Magic is born in the wild places, where Mother Nature still wears her crown.
Magic is born in deep, silent woodlands shrouded in mystery. Far from the din of traffic, even footfalls are muffled by the thick carpet of pine needles over the deep humus. The silence might lead you to think you’re alone, but you know you’re not. You can feel the eyes on you. Of course, you know animals are hiding all around you. A bright eye peers from a tree cavity, a rustle in the undergrowth marks the passage of a mouse or squirrel. But you can’t help sensing the eyes you feel are those not of an animal but of some being from fairy tales.
Magic is born on rough, rugged coastlines, where the furious sea crashes against the rocks in a salty tantrum. But sometimes, when the sea is calm, it wraps itself gently against those rocks in a loving embrace, drawing back slowly, regretfully. The sea is alive. How could anyone witness its moods and not imagine a tempestuous god inhabiting it? A glimpse of its creatures gliding through the water on their errands could be mistaken for mermaids or sea serpents, especially in the moonlight.
Magic is born on mighty mountain peaks thrusting toward the sky. Isolated in their majesty, they are a fitting home for noble eagles — or gods. Even in summer, they refuse to surrender their snowy crowns. From an aerie on a mountain slope, you can see eternity spread out around you, feel the strength of Earth’s bones under you. It’s both humbling and affirming. You, tiny as you are, are part of this magnificent creation.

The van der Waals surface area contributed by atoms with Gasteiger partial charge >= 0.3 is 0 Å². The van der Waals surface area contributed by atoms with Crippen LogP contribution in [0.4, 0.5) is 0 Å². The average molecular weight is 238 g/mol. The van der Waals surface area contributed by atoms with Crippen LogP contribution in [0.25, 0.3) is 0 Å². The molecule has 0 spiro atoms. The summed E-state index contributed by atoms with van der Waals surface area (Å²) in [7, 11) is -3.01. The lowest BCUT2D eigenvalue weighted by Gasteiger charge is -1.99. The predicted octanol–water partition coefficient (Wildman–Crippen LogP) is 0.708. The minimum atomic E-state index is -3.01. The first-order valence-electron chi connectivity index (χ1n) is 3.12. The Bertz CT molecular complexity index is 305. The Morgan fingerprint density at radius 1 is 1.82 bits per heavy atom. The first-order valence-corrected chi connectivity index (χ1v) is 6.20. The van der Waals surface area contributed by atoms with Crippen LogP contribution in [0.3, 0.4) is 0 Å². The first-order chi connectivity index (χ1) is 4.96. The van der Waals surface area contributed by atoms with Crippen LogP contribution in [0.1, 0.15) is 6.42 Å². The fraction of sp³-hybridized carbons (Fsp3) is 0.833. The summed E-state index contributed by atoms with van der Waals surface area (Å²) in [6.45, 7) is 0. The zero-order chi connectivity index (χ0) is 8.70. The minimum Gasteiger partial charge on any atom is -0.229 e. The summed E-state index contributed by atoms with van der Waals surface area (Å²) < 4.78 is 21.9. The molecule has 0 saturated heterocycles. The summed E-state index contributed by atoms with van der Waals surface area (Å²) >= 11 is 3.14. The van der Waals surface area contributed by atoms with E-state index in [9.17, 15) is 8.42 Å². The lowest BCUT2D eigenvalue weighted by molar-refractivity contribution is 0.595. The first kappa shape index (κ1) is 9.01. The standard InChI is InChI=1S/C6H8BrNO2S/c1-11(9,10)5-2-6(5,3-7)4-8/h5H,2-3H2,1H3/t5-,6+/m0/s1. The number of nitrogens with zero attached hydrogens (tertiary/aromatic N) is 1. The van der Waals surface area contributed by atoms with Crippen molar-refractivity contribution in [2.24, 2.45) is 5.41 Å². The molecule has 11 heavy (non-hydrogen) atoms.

Magic is born in the fog, where heaven and earth come together. It’s a gentle union, quiet, sustaining. Fog brings its own mystery, shrouding familiar shapes, hiding their identity. In fog, anything might be within the reach of your stretched fingertips, anything waiting to transport you to another realm. Anything is possible. Anything can happen if you let it.
Magic is born in the hush before a storm, when earth holds her breath, waiting for her lover’s embrace. The birds’ song ceases, squirrels freeze in place, trees pause their dancing. They are waiting too. In that brief interlude, you can feel the magic gathering in the air. Then the trees toss their heads and whirl madly as the wind takes them by the hand. Your heart tells you to join in. You are part of this, too.
Magic is born when lightning zigzags through the sky and thunder shakes the earth. You can see it, feel it, smell it. It’s one of the oldest magics there is, sky fertilizing the earth, impregnating her. Our ancestors somehow knew this, attuned as they were to nature. Sky father and earth mother were probably the first deities.
Magic is born in meadows sleeping in the sun. Gentle breezes waft the scents of wildflowers and the buzz of insects, ripple across the grass, whisper into your ear as it teases your hair. This is a lazy magic, earth dozing until the next change in the weather. But you can feel her strength under your feet. I once attended a First Nations women’s circle where the leader encouraged us to feel it and draw it up into our bodies. She called it “earth power, women’s power”. This ancient knowledge weaves through the myth of Antaeus.
Magic is born in us whenever we pause and open ourselves to all that is around us. It’s almost a sixth sense, sadly undeveloped.
Magic is born in you. Believe it. Feel it.